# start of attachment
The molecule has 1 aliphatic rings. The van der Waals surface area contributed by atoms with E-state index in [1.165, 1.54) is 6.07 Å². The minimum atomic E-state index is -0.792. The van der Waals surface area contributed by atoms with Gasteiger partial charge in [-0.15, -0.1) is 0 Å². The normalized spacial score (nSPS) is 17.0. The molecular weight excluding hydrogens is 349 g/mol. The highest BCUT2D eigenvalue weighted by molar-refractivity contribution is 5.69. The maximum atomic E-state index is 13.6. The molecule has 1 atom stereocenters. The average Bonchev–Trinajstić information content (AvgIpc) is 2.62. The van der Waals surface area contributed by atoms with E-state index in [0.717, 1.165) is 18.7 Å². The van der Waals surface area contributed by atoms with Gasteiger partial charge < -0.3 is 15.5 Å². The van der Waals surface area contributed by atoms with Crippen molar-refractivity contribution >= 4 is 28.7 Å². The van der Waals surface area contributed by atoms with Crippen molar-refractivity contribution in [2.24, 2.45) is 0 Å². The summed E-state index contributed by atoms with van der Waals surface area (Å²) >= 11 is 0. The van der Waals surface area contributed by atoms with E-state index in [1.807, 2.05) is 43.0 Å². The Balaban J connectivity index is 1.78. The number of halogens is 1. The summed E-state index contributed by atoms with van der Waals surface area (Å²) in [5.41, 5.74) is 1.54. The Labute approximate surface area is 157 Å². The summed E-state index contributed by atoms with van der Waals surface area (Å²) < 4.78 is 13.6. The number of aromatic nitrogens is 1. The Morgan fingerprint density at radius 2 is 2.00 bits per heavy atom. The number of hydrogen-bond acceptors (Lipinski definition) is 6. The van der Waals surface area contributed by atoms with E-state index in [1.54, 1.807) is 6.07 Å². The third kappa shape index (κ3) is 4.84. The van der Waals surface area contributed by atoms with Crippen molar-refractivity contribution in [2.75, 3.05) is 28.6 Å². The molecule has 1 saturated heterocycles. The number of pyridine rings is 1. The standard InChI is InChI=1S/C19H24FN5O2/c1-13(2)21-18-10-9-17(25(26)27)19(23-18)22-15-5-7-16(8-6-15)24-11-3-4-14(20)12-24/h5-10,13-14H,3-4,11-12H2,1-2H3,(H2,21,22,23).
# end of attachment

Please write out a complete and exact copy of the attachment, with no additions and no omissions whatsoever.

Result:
The molecule has 1 aliphatic rings. The van der Waals surface area contributed by atoms with E-state index in [1.165, 1.54) is 6.07 Å². The minimum atomic E-state index is -0.792. The van der Waals surface area contributed by atoms with Gasteiger partial charge in [-0.15, -0.1) is 0 Å². The normalized spacial score (nSPS) is 17.0. The molecular weight excluding hydrogens is 349 g/mol. The highest BCUT2D eigenvalue weighted by molar-refractivity contribution is 5.69. The maximum atomic E-state index is 13.6. The molecule has 1 atom stereocenters. The average Bonchev–Trinajstić information content (AvgIpc) is 2.62. The van der Waals surface area contributed by atoms with E-state index in [0.717, 1.165) is 18.7 Å². The van der Waals surface area contributed by atoms with Gasteiger partial charge < -0.3 is 15.5 Å². The van der Waals surface area contributed by atoms with Crippen molar-refractivity contribution >= 4 is 28.7 Å². The van der Waals surface area contributed by atoms with Crippen molar-refractivity contribution in [2.24, 2.45) is 0 Å². The summed E-state index contributed by atoms with van der Waals surface area (Å²) >= 11 is 0. The van der Waals surface area contributed by atoms with E-state index in [1.807, 2.05) is 43.0 Å². The Balaban J connectivity index is 1.78. The number of halogens is 1. The summed E-state index contributed by atoms with van der Waals surface area (Å²) in [5.41, 5.74) is 1.54. The Labute approximate surface area is 157 Å². The summed E-state index contributed by atoms with van der Waals surface area (Å²) < 4.78 is 13.6. The number of aromatic nitrogens is 1. The Morgan fingerprint density at radius 2 is 2.00 bits per heavy atom. The number of hydrogen-bond acceptors (Lipinski definition) is 6. The van der Waals surface area contributed by atoms with E-state index in [1.54, 1.807) is 6.07 Å². The third kappa shape index (κ3) is 4.84. The van der Waals surface area contributed by atoms with Crippen molar-refractivity contribution in [2.75, 3.05) is 28.6 Å². The molecule has 1 saturated heterocycles. The number of pyridine rings is 1. The standard InChI is InChI=1S/C19H24FN5O2/c1-13(2)21-18-10-9-17(25(26)27)19(23-18)22-15-5-7-16(8-6-15)24-11-3-4-14(20)12-24/h5-10,13-14H,3-4,11-12H2,1-2H3,(H2,21,22,23).